Pakistan-Another Bout of Instability
Pakistan, never too stable at the best of times, is headed for a fresh period of turmoil as its multi-fold political, economic and security problems converge upon it.
The writing is quite literally on the wall. Huge hoardings have emerged in Lahore, Islamabad and Karachi pleading for the army to take over and ‘Save the Nation’. As Prime Minister Nawaz Sharif returned, in the second week of July, from an open - heart surgery in London, after an extended absence from Islamabad, he has come across an Army that is fast taking over control of government issues and political opposition by Imran Khan and the firebrand cleric Tahir Qadri against corruption and incompetence in his government.
Sharif may have been the first Pakistani Prime Minister to have been democratically elected after the previous government completed its full term in power, but whether he will hand over (or retain) the mantle after his tenure seems a little iffy. Three years in power and with another two to go, he is fast becoming a lame-duck Prime Minister with the army expanding its role in different aspects of government
Relations between him and his unrelated name sake General Raheel Sharif are frosty at best. General Sharif’s tenure as Army Chief is due to expire at the end of the year, and already there is a clamour (largely sponsored from within the army itself) for his extension. The hoardings in Islamabad and Karachi, request General Sharif to continue till complete eradication of militancy and corruption in the country.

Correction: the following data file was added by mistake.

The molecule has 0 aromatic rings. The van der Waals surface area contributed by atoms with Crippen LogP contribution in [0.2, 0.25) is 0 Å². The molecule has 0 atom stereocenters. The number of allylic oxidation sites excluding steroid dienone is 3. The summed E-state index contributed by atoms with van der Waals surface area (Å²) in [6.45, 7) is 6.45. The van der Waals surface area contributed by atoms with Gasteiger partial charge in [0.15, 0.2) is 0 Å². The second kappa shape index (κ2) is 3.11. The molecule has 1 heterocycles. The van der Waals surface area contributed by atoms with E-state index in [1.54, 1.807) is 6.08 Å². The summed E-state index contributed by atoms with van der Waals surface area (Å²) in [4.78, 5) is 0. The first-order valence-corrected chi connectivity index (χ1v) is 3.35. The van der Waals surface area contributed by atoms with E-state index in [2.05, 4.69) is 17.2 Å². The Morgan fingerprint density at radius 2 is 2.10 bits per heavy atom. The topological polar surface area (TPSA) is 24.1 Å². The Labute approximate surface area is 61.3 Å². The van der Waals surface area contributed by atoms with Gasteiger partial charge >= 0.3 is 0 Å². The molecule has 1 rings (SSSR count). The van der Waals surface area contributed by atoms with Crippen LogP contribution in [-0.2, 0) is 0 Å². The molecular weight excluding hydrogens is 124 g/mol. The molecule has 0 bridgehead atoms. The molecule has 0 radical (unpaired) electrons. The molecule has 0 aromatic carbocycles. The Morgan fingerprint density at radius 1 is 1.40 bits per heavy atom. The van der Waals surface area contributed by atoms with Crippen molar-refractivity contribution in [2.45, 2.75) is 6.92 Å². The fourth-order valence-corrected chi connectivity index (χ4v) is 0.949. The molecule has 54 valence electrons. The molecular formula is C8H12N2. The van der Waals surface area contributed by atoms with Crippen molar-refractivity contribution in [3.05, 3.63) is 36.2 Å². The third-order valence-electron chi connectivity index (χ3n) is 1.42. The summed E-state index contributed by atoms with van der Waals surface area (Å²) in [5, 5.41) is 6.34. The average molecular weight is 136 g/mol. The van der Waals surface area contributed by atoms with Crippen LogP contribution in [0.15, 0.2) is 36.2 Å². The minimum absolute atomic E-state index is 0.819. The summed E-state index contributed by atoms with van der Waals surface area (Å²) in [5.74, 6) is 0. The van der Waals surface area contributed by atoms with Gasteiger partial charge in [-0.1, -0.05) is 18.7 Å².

It is this canard of militancy and corruption that the army is playing on. Its Zarb-e-Azm campaign, launched after the massacre of 130 school children at Army Public School, Peshawar, has reduced the level of militant violence somewhat. But Waziristan is still not under government control and strikes in the heartland continue unabated. Attacks on minorities and sectarian violence have spiked, especially in the holy month of Ramzan ; the most recent being the killing of 70 revelers in a park at Lahore, and the assassination of the Sufi singer Ahmed Sabri in the heart of Karachi. The Taliban remains active as ever, and compounding the problem is the rise of the Islamic State, whose even more virulent philosophy is drawing an increasing number of followers within the nation.
The Army’s campaign against the Taliban in Waziristan – launched without even consulting the government - has emboldened the Army considerably and raised its stature once again. The perceived success of Zarb-e-Azm, has become one of the planks of the ‘Sack Nawaz Sharif; Retain General Sharif’s campaign.
The other plank, is that of corruption. The Panama Papers and revelations of the Sharif family’s involvement in dubious off-shore deals, has given fresh ammunition to the opposition and is being subtly exploited by the army. Both Imran Khan and Tahir Qadri are known to be close to the Army and secretly propped up by it. The Canadian preacher Qadri, had organized a massive strike against corruption at the beginning of Nawaz Sharif’s term which paralyzed the Government for over a month. He is now back in Pakistan to organize another protest that will ‘finish off Sharif, once and for all’